The Bezzle: “WeWork Officially Files To Be The Last IPO” [DealBreaker]. “[T]oday, we have the ultimate document. The thing that this whole counterfactual modern tech IPO market has been careening towards for five years. Ladies and gentlemen, the WeWork S-1 is upon us. we are delighted to report that this thing is better than we could have ever dreamed…

We are a community company committed to maximum global impact. Our mission is to elevate the world’s consciousness. We have built a worldwide platform that supports growth, shared experiences and true success. We provide our members with flexible access to beautiful spaces, a culture of inclusivity and the energy of an inspired community, all connected by our extensive technology infrastructure. We believe our company has the power to elevate how people work, live and grow.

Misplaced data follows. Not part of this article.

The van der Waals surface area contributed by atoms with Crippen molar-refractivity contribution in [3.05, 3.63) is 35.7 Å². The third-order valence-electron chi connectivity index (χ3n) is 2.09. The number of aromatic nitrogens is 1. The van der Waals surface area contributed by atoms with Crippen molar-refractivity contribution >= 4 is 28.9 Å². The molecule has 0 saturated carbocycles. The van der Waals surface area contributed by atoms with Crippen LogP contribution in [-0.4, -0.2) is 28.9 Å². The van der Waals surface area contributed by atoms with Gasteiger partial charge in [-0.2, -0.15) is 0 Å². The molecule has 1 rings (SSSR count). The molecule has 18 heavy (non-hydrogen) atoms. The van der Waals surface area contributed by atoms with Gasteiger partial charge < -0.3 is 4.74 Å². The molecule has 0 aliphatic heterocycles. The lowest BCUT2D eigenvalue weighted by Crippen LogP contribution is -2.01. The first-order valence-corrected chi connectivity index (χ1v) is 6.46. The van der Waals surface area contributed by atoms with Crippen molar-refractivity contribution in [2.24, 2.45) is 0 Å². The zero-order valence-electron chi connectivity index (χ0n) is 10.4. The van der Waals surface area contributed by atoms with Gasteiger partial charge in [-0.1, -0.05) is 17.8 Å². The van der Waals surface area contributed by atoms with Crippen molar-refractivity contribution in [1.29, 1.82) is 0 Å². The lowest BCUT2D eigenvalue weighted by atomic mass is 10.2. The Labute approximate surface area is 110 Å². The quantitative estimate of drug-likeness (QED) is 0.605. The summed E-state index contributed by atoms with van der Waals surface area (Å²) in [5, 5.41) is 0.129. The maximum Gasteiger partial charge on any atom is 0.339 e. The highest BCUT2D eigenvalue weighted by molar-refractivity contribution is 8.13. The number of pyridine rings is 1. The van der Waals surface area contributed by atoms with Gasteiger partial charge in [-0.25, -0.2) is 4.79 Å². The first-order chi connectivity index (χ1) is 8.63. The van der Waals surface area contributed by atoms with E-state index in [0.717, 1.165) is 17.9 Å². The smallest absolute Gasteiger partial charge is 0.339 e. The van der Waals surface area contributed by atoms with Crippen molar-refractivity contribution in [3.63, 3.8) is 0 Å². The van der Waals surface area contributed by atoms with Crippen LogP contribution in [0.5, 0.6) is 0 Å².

• The numbers are awful too.

The Bezzle: “WeWork Gave Founder Loans as It Paid Him Rent, IPO Filing Shows” [Bloomberg]. “Adam Neumann is more than a founder and chief executive at WeWork. He’s also a landlord, a seller of intellectual property and a financial borrower…. The name Adam appears 169 times in the financial prospectus, far more than any other….” • Wild details, here.

The Bezzle: “Deflated, Uber May Swap Anniversary Balloons For Stickers To Save $200K Per Year” [CrunchBase]. “This cost-cutting measure is part of a company-wide campaign, complete with its own internal hashtag: #FindTheMoney. Uber executives are soliciting ideas from their employees to find ways to reduce the company’s burn rate. In his email message, Chai credits an employee with the idea and implores others to ‘please keep the ideas coming.’ … It will likely take much more than slashing budgets with stickers to deflate Uber’s ballooning losses.” • No kidding. How about replacing all the highly paid executives with people randomly chosen on Twitter and paid orders of magnitude less? Because why not? The company’s never going to make money.